ALBANY – The state on Wednesday awarded a five-county economic development program in Western New York $60.8 million. That’s $8 million more than last year’s incentive package of cash and tax breaks – but millions of dollars less in funding given to areas in the northern, central and southern regions of the state.

The $716 million worth of incentive packages for 10 regions of the state were announced during an event at a state theater near the Capitol, the third year in a row in which local officials come to Albany to hear their annual allotment from a pot of money ostensibly controlled by Gov. Andrew Cuomo.

Long Island, awarded $83 million, received the highest level of funding.

The money for the Western New York region will be spread around Allegany, Cattaraugus, Chautauqua, Erie and Niagara counties.

In 2011, the first year of the program, Western New York received $100.3 million in cash and tax subsidies.

Earlier this fall, the Western New York Regional Economic Development Council submitted to the state a wish-list of what it identified as 16 priority projects for the funding program. The list included requests for money for infrastructure projects along the Metro Rail line in Buffalo, helping Erie County buy 94 acres on the site of the former Bethlehem Steel site, converting a shuttered Niagara Falls fire station into a trades job training facility and providing funding for advanced computing systems at the University at Buffalo’s Center for Computational Research.

The governor used the event to tout the different regions of the state.

“Buffalo has a totally different energy about it, totally different outlook,’’ Cuomo said.

The other nine regions received the following financial packages: Finger Lakes ($59.8 million); Southern Tier ($81.9 million); Central New York ($66.9 million); Mohawk Valley ($82.4 million); North Country ($81.3 million); Capital District ($82.8 million); Mid-Hudson Valley ($59.6 million); New York City ($57.4 million); and Long Island ($83 million).

Other projects the Western New York council envisioned for state financial assistance included rebuilding the Lakefront Boulevard Seawall in Dunkirk, converting the former Rushford Elementary School in Rushford into housing and commercial space, improving the water system in northern Chautauqua County, creating a Sustainable Advanced Manufacturing Center at Alfred University, relocating the Flying Bison brewery to downtown Buffalo, creating a center at Roswell Park Cancer Institute to developer a comprehensive gene test, and assisting the first Rare Earth Recycling Center in partnership with TAM Ceramics Group and several area colleges.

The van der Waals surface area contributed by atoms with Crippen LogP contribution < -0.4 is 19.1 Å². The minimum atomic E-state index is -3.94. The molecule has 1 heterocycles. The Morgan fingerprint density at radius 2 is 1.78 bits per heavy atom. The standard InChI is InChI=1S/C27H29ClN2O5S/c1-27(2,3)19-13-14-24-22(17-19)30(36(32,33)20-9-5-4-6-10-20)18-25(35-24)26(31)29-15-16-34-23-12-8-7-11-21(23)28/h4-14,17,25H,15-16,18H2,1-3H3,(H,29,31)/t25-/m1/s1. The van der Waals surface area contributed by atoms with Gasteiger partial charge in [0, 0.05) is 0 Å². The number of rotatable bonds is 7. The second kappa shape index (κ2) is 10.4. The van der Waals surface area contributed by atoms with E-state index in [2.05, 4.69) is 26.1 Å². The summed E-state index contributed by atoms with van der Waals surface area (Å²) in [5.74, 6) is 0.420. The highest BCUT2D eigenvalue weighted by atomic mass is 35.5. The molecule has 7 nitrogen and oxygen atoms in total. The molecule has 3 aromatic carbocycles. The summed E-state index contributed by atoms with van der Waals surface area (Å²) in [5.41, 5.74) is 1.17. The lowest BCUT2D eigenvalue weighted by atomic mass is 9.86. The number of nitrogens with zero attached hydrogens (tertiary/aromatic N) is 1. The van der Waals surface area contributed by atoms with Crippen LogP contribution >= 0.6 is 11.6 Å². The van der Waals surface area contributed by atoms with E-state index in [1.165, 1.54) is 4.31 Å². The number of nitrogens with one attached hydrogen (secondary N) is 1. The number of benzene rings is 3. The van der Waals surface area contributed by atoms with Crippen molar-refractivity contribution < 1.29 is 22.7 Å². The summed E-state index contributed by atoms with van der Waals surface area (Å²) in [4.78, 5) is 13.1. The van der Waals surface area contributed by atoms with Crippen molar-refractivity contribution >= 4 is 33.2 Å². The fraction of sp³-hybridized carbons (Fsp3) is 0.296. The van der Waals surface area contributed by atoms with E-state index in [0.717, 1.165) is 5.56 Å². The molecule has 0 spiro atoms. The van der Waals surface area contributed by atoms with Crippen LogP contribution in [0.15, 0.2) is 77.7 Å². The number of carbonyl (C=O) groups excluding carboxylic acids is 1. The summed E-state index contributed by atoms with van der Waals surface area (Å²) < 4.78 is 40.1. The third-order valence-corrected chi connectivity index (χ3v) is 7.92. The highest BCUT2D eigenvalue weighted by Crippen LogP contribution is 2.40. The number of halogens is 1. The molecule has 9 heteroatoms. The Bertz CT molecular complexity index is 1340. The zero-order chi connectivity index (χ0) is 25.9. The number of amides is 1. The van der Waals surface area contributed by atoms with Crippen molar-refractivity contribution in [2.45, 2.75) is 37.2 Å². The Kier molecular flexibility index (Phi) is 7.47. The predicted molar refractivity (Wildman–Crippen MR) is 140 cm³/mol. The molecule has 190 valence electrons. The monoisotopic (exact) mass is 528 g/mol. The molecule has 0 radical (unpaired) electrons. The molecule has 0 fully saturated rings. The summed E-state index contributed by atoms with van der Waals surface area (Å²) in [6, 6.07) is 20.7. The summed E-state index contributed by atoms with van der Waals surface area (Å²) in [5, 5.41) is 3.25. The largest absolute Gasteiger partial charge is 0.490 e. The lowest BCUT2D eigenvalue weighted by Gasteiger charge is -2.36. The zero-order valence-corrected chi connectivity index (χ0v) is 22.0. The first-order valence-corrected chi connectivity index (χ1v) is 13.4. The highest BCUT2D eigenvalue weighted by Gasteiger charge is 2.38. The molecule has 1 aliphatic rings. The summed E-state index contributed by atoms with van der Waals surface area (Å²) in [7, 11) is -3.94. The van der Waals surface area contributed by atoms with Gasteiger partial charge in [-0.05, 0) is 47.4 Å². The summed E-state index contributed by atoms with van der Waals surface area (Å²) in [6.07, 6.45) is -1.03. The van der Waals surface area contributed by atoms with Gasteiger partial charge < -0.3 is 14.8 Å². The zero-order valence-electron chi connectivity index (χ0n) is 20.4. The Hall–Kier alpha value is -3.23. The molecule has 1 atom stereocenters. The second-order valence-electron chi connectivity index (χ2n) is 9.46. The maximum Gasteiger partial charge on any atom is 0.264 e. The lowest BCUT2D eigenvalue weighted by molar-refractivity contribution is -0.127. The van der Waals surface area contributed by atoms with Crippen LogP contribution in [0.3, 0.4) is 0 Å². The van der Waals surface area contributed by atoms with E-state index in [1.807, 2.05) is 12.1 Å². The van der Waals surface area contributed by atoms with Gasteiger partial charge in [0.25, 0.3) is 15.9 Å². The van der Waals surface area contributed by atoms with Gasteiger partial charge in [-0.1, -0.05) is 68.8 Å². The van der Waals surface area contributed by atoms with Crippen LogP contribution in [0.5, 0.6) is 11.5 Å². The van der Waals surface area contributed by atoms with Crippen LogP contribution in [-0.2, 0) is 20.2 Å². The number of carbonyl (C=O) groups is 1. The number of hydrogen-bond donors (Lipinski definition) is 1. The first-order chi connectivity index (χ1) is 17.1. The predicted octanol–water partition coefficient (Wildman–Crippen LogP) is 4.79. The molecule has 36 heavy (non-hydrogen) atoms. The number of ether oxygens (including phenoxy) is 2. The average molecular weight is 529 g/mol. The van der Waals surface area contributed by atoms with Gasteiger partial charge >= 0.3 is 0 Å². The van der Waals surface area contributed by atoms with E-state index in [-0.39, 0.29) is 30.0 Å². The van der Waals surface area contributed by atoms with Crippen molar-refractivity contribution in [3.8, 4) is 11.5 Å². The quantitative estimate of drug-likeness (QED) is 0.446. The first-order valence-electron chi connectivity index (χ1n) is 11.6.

In September, the regional council also proposed spending money on restoring the original Allan Hershell Co. office building, demolishing a vacant supermarket in Lockport and replace it with a hockey arena and retail space and money for interior improvements at the Darwin Martin House.

It was not immediately clear which projects might have to be shelved or if the money can fund them all.

The regional council approach, in which 10 areas of the state compete for economic development assistance from Albany, is described by the Cuomo administration as a “bottom up’’ approach in which local officials and business leaders, with input from the Cuomo administration, pinpoint an area’s economic development needs. The overall funding levels are approved by the Legislature in the budget each year, but the specific levels are approved by the Cuomo administration.

“The process is an important part. It’s not just someone in an office in Albany or New York City making decisions,’’ said Sen. John DeFrancisco, a Syracuse Republican.

The annual December event, much-hyped by the administration and complete with standing ovations, teleprompters and videos that promote everything from the governor to destinations in the state, again was hosted by business-television anchor Maria Bartiromo, who called Cuomo “our fearless leader.’’

The event each year allows all regions to walk away with money. Some are dubbed “Top Performers” and receive sizeable infusions of cash while others get amounts about two-thirds of the largest amounts.

In all, 824 projects around the state will get funding.